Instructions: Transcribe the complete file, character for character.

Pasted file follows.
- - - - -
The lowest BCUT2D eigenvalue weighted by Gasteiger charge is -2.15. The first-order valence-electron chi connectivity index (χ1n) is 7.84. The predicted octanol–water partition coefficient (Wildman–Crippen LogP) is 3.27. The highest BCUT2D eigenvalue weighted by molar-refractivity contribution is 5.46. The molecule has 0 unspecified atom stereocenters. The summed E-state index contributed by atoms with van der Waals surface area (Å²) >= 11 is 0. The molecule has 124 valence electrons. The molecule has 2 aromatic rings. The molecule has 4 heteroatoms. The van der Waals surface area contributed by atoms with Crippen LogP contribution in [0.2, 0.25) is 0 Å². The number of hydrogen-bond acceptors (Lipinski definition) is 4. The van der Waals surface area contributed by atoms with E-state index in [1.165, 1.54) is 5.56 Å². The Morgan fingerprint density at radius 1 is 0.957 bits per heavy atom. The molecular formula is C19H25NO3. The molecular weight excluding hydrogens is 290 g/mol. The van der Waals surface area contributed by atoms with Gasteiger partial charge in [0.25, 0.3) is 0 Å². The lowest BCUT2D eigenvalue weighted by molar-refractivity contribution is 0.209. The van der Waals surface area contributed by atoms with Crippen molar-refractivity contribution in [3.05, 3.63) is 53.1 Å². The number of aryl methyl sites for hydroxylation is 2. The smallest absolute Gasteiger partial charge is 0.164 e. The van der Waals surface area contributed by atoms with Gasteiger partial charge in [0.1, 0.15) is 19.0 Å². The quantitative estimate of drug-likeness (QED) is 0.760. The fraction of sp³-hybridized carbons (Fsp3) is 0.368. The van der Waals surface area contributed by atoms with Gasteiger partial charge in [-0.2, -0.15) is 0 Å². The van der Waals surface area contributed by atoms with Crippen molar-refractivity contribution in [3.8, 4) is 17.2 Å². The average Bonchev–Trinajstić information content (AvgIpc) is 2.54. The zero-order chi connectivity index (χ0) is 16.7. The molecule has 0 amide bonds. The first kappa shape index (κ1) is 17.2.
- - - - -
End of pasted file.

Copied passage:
The lowest BCUT2D eigenvalue weighted by Gasteiger charge is -2.15. The first-order valence-electron chi connectivity index (χ1n) is 7.84. The predicted octanol–water partition coefficient (Wildman–Crippen LogP) is 3.27. The highest BCUT2D eigenvalue weighted by molar-refractivity contribution is 5.46. The molecule has 0 unspecified atom stereocenters. The summed E-state index contributed by atoms with van der Waals surface area (Å²) >= 11 is 0. The molecule has 124 valence electrons. The molecule has 2 aromatic rings. The molecule has 4 heteroatoms. The van der Waals surface area contributed by atoms with Crippen LogP contribution in [0.2, 0.25) is 0 Å². The number of hydrogen-bond acceptors (Lipinski definition) is 4. The van der Waals surface area contributed by atoms with E-state index in [1.165, 1.54) is 5.56 Å². The Morgan fingerprint density at radius 1 is 0.957 bits per heavy atom. The molecular formula is C19H25NO3. The molecular weight excluding hydrogens is 290 g/mol. The van der Waals surface area contributed by atoms with Gasteiger partial charge in [0.25, 0.3) is 0 Å². The lowest BCUT2D eigenvalue weighted by molar-refractivity contribution is 0.209. The van der Waals surface area contributed by atoms with Crippen molar-refractivity contribution in [3.05, 3.63) is 53.1 Å². The number of aryl methyl sites for hydroxylation is 2. The smallest absolute Gasteiger partial charge is 0.164 e. The van der Waals surface area contributed by atoms with Gasteiger partial charge in [0.1, 0.15) is 19.0 Å². The quantitative estimate of drug-likeness (QED) is 0.760. The fraction of sp³-hybridized carbons (Fsp3) is 0.368. The van der Waals surface area contributed by atoms with Gasteiger partial charge in [-0.2, -0.15) is 0 Å². The van der Waals surface area contributed by atoms with Crippen molar-refractivity contribution in [3.8, 4) is 17.2 Å². The average Bonchev–Trinajstić information content (AvgIpc) is 2.54. The zero-order chi connectivity index (χ0) is 16.7. The molecule has 0 amide bonds. The first kappa shape index (κ1) is 17.2.